I believe that my deliberate attention to balancing that “bad mom” subconscious self-judgment was the reason the ensuing events went so smoothly. I called the mom of the Bar Mitzvah boys, a friend I had shared room-mom duties with for many years, to apologize, and she could not have been more understanding. It turned out she had recently done the same thing, causing her boys to miss another friend’s Bar Mitzvah! Tuck and I decided to throw a karaoke pool party to celebrate his friends’ milestone, the kids got to continue their celebration, and we had a fabulous time. ‘Cause I rock as a mom.
The judgments we hold about ourselves – both conscious and unconscious – have an enormous impact on our actions and what we create in our lives. In the words of the fabulous Louise Hay, “Your thoughts and beliefs of the past have created this moment, and all the moments up to this moment. What you are now choosing to believe and think and say will create the next moment and the next day and the next month and the next year.”
Taking Back the Puppet-Strings:
- Think about something you’ve done recently that you don’t like, large or small.
- Take a few deep breaths, quiet your mind, and ask your higher wisdom: “To have done this thing, what must I be believing about myself or the world?”
- Write down any thoughts that come to you. You’ll probably be able to identify some self-judgments. Can you see how your behavior was simply the result of your subconscious carrying out the instructions you’d been giving it by holding these negative beliefs about yourself?
- Write down ten reasons the self-judgment is inaccurate. Read those reasons to yourself until you can start to see the truth in them. Read them every day.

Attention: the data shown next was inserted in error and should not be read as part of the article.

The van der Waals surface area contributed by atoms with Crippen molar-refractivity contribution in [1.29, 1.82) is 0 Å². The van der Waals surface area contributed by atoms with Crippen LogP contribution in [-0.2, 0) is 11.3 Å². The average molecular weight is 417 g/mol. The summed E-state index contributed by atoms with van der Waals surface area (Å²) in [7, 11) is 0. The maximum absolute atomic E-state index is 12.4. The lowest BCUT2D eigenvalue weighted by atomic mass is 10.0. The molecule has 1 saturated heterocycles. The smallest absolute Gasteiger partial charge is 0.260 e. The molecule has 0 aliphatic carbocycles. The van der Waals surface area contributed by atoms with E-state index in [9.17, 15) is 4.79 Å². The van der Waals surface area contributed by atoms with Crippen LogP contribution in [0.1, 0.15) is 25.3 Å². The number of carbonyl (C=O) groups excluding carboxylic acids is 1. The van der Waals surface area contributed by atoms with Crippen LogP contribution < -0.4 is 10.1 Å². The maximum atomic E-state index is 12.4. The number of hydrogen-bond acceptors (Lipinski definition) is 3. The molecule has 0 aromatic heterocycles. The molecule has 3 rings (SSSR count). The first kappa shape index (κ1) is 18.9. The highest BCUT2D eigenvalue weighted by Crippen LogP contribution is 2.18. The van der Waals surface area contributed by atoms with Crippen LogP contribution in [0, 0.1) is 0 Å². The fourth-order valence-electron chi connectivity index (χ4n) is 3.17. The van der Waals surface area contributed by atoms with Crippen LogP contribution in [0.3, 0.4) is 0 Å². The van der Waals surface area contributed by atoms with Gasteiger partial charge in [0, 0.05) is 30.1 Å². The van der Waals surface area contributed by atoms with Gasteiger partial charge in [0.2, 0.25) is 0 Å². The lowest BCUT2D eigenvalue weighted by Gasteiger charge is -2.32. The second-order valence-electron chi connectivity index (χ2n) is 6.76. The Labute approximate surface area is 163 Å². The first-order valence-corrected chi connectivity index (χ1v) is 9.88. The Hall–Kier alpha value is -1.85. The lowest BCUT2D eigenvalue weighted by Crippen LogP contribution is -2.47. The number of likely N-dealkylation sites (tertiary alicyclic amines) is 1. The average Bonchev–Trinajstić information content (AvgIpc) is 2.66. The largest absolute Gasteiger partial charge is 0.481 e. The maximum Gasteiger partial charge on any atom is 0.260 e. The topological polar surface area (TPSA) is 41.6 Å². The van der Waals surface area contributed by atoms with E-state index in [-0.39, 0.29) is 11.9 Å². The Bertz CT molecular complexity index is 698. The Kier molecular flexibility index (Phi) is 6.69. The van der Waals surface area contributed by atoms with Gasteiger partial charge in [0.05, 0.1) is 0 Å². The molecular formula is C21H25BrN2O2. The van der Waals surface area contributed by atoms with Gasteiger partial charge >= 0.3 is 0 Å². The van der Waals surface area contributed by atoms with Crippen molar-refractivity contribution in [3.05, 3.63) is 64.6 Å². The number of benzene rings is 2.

If the reasons you came up with feel false, it probably means you’ve created some evidence in your life to support the self-judgment. Well, of course you have, Silly. That’s the whole point of this article. It’s time for you to realize that the negative belief is what caused you to create that evidence. The evidence doesn’t prove the belief is true; it just proves the belief is there. Leaving it there will only cause you to keep creating similar evidence, but shifting the belief right now will cause you to create opposite evidence!
Beliefs are nothing more than energy. You have the power to change the energy of your beliefs. Freeing yourself from the powerful influence of your self-judgments is simply a matter of choosing to believe better, kinder thoughts about yourself!
About the Author: Unconditional love expert Lisa McCourt is a dynamic speaker, seminar leader and author whose 34 books have sold more than 5.5 million copies worldwide. Her new book, Juicy Joy – 7 Simple Steps to Your Glorious, Gutsy Self, teaches people to embrace “radical authenticity” to fully experience unbridled joy in life. Lisa lives in South Florida with her two children. For a free Juicy Joy audio program, visit www.LisaMcCourt.com.